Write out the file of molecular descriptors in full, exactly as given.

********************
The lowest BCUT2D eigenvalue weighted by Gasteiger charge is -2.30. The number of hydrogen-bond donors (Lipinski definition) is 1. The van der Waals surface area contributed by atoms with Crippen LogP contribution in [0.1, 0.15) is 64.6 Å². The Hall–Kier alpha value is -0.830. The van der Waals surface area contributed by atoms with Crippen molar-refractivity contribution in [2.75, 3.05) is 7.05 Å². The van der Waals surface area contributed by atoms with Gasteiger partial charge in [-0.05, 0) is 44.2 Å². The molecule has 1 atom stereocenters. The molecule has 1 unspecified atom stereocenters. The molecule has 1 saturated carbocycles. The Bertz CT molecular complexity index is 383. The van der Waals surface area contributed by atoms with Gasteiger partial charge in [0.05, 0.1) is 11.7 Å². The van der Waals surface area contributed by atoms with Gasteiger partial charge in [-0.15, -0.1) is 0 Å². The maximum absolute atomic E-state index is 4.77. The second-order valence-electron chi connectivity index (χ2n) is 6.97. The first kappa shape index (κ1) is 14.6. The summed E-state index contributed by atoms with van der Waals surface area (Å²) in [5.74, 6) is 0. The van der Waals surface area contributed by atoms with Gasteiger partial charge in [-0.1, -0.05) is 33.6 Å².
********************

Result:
The lowest BCUT2D eigenvalue weighted by Gasteiger charge is -2.30. The number of hydrogen-bond donors (Lipinski definition) is 1. The van der Waals surface area contributed by atoms with Crippen LogP contribution in [0.1, 0.15) is 64.6 Å². The Hall–Kier alpha value is -0.830. The van der Waals surface area contributed by atoms with Crippen molar-refractivity contribution in [2.75, 3.05) is 7.05 Å². The van der Waals surface area contributed by atoms with Gasteiger partial charge in [-0.05, 0) is 44.2 Å². The molecule has 1 atom stereocenters. The molecule has 1 unspecified atom stereocenters. The molecule has 1 saturated carbocycles. The Bertz CT molecular complexity index is 383. The van der Waals surface area contributed by atoms with Gasteiger partial charge in [0.05, 0.1) is 11.7 Å². The van der Waals surface area contributed by atoms with Gasteiger partial charge in [-0.15, -0.1) is 0 Å². The maximum absolute atomic E-state index is 4.77. The second-order valence-electron chi connectivity index (χ2n) is 6.97. The first kappa shape index (κ1) is 14.6. The summed E-state index contributed by atoms with van der Waals surface area (Å²) in [5.74, 6) is 0. The van der Waals surface area contributed by atoms with Gasteiger partial charge in [-0.1, -0.05) is 33.6 Å².